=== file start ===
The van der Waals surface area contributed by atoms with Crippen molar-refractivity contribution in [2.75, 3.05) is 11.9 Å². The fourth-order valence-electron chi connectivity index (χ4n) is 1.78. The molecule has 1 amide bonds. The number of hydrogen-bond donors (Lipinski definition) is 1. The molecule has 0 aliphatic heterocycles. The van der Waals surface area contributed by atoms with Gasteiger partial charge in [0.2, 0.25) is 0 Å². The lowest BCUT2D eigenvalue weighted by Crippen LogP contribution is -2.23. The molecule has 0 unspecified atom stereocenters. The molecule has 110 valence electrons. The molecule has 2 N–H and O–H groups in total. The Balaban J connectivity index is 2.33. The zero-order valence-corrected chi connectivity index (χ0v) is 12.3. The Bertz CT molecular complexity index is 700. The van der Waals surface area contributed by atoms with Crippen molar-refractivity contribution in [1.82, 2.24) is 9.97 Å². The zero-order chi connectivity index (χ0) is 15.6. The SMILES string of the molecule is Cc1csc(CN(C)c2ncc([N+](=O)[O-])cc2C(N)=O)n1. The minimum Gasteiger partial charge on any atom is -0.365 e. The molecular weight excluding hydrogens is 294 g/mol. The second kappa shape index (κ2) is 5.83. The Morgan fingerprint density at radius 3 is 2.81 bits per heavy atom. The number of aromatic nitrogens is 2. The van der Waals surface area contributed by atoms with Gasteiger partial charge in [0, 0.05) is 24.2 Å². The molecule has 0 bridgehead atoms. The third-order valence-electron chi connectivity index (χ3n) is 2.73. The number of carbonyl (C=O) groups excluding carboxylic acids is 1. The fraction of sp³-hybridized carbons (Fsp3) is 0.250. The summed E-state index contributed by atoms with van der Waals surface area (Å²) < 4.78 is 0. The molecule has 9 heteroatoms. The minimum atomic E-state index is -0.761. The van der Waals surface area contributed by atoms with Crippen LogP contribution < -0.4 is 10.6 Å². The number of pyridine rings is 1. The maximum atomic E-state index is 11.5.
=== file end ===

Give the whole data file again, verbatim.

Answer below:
The van der Waals surface area contributed by atoms with Crippen molar-refractivity contribution in [2.75, 3.05) is 11.9 Å². The fourth-order valence-electron chi connectivity index (χ4n) is 1.78. The molecule has 1 amide bonds. The number of hydrogen-bond donors (Lipinski definition) is 1. The molecule has 0 aliphatic heterocycles. The van der Waals surface area contributed by atoms with Gasteiger partial charge in [0.2, 0.25) is 0 Å². The lowest BCUT2D eigenvalue weighted by Crippen LogP contribution is -2.23. The molecule has 0 unspecified atom stereocenters. The molecule has 110 valence electrons. The molecule has 2 N–H and O–H groups in total. The Balaban J connectivity index is 2.33. The zero-order valence-corrected chi connectivity index (χ0v) is 12.3. The Bertz CT molecular complexity index is 700. The van der Waals surface area contributed by atoms with Crippen molar-refractivity contribution in [1.82, 2.24) is 9.97 Å². The zero-order chi connectivity index (χ0) is 15.6. The SMILES string of the molecule is Cc1csc(CN(C)c2ncc([N+](=O)[O-])cc2C(N)=O)n1. The minimum Gasteiger partial charge on any atom is -0.365 e. The molecular weight excluding hydrogens is 294 g/mol. The second kappa shape index (κ2) is 5.83. The Morgan fingerprint density at radius 3 is 2.81 bits per heavy atom. The number of aromatic nitrogens is 2. The van der Waals surface area contributed by atoms with Gasteiger partial charge in [0, 0.05) is 24.2 Å². The molecule has 0 bridgehead atoms. The third-order valence-electron chi connectivity index (χ3n) is 2.73. The number of carbonyl (C=O) groups excluding carboxylic acids is 1. The fraction of sp³-hybridized carbons (Fsp3) is 0.250. The summed E-state index contributed by atoms with van der Waals surface area (Å²) < 4.78 is 0. The molecule has 9 heteroatoms. The minimum atomic E-state index is -0.761. The van der Waals surface area contributed by atoms with Crippen LogP contribution < -0.4 is 10.6 Å². The number of pyridine rings is 1. The maximum atomic E-state index is 11.5.